Reading Eugene Peterson for Lent

On Sunday, I challenged the people at Centre Grove to give up something (e.g., sweets, TV, etc.) or take up something (e.g., a spiritual discipline, etc.) for Lent.

I’ve decided to go with a taking up practice this year, namely, reading Eugene Peterson, perhaps best known for his monumental work, The Message. I discovered Peterson when I was in seminary in the early 1990s and I remember reading The Contemplative Pastor, which had a huge impact on me. I subsequently read other books including, A Long Obedience in the Same Direction and Working the Angles (all non-required reading in seminary, I believe).

Unfortunately, I haven’t read much of Peterson since I graduated from seminary, except that Joleen and I read Living the Resurrection a couple years ago. He didn’t write much while working on The Message, but now that he’s back to writing and working on a series on spiritual theology, I want to get back to reading Peterson.

This Lenten season, I want to read two books that have been on our reading pile for a while: Eat This Book and Christ Plays in Ten Thousand Places. I also plan to read the Psalms from The Message as well.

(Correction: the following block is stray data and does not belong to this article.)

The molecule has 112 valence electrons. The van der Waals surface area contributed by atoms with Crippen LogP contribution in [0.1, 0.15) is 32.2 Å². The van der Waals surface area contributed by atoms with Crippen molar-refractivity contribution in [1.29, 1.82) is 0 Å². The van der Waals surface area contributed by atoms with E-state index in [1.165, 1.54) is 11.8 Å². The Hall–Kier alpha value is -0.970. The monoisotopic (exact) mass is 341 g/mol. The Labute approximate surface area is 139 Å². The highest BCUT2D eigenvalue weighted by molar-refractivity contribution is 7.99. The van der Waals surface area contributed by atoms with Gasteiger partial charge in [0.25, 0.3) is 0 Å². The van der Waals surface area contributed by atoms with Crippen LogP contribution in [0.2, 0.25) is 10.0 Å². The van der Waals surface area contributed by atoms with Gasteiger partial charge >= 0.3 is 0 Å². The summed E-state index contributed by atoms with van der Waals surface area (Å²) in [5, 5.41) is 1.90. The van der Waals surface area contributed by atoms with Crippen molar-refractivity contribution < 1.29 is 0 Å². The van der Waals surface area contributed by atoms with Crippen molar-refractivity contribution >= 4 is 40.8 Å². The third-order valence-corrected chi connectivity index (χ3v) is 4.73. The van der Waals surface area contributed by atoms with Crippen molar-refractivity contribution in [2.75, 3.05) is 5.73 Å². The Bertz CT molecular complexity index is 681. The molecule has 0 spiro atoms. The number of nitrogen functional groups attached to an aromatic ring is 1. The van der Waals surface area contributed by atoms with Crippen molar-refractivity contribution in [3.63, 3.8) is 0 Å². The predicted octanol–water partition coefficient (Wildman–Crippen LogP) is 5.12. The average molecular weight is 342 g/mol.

I started in Eat This Book, which is “a conversation in the art of spiritual reading.” Peterson contends that how we read the Scriptures is as important reading them. The key is reading the Scriptures “on their own terms” (xi). Peterson goes on to say …

What is neglected is reading the Scriptures formatively, reading in order to live (xi).

I’m looking forward to immersing myself in the inspirational, challenging, and thought/heart-provoking writings Eugene Peterson!

2 thoughts on “Reading Eugene Peterson for Lent”

  1. Peterson is a good read. I’ve enjoyed a number of the books you mentioned. Have you looked at Simon Chan’s work Spiritual Theology. I recommend it to anyone I talk to that is interested in spiritual theology.
    If you have read it any thoughts on the last chapter dealing with the pastor as spiritual director?


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